I would just like us to stop killing each other.

I saw a video of a police officer in Cleveland, who was crying and upset about the shooting in Louisiana. She was a cop who grew up in the ‘hood, as she said, but stayed in the ‘hood and worked there because she wanted to do good for her community and her people as a black woman. And while she was justifiably angry with the cops who have a “God complex,” as she put it, she also was crying because so many teenage boys of color were shooting and killing each other in her city. Yes, black people know all too well that our young men are shooting one another at an alarming rate, in Cleveland and Chicago and D.C. and communities you don’t know or read about. You don’t have to tell us. We know, because those are our sons and brothers and fathers we’re putting in the ground. And we know that there are lots of reasons that our kids are shooting each other–some our fault, some not. And we decry and protest those killings, every day. That you are not paying attention when we do is not our problem. Some of my black brothers and sisters will say I’m blaming our kids or that I’m a sellout, Uncle Tom, whatever. You can’t do or say anything to me that I haven’t already done or said to myself. I believe I’ve helped some young people see a different path and future, but I think I’ve failed more than I’ve succeeded, because my young brothers keep shooting one another. But you’ve failed, too. If calling me out of my name gives you comfort, so be it.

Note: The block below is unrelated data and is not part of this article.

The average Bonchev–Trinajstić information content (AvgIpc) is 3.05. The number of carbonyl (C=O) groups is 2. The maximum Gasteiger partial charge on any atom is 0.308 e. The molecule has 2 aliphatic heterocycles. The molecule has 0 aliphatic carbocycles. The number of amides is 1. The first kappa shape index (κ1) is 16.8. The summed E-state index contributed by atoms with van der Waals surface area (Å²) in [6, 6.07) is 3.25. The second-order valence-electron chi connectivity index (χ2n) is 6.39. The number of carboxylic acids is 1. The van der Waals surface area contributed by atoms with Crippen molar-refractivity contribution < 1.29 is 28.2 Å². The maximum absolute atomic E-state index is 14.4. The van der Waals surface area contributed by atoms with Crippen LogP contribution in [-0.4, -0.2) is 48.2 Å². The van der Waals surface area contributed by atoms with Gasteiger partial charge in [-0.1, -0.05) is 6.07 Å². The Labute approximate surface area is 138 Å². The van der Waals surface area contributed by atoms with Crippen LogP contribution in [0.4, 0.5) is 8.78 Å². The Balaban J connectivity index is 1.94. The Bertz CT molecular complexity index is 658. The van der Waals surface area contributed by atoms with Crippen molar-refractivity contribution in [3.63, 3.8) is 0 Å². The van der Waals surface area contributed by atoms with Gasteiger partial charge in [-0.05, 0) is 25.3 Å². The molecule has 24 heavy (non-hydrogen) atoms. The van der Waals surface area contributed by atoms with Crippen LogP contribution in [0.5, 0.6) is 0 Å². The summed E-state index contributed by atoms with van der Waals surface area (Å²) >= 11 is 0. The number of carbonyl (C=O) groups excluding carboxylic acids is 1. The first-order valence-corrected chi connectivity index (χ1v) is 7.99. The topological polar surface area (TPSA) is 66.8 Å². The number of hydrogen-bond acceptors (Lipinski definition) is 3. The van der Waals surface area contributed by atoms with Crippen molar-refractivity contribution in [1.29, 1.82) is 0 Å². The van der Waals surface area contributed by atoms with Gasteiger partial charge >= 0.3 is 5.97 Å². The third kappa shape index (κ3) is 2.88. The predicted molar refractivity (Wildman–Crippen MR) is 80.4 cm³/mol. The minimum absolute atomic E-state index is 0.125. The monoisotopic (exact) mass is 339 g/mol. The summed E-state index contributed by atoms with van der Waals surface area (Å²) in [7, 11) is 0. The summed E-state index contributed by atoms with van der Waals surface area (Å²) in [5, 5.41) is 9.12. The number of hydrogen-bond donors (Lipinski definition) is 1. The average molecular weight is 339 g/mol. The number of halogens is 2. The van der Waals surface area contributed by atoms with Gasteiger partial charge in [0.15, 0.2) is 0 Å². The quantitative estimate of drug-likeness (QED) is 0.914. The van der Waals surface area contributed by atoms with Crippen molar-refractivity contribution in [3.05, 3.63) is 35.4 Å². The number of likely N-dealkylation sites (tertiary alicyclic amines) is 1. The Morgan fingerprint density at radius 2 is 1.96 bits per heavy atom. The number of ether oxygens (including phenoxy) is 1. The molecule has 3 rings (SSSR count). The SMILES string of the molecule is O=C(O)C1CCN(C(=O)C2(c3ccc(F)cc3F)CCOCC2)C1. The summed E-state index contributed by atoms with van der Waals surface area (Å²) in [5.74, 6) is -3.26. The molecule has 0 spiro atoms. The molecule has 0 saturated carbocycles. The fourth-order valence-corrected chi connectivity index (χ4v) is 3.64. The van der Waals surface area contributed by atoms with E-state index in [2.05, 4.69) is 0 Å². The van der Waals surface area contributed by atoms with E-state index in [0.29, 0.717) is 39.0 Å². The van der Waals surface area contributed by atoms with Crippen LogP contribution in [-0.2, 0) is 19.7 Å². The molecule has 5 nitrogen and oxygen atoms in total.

I would just like us to stop killing each other.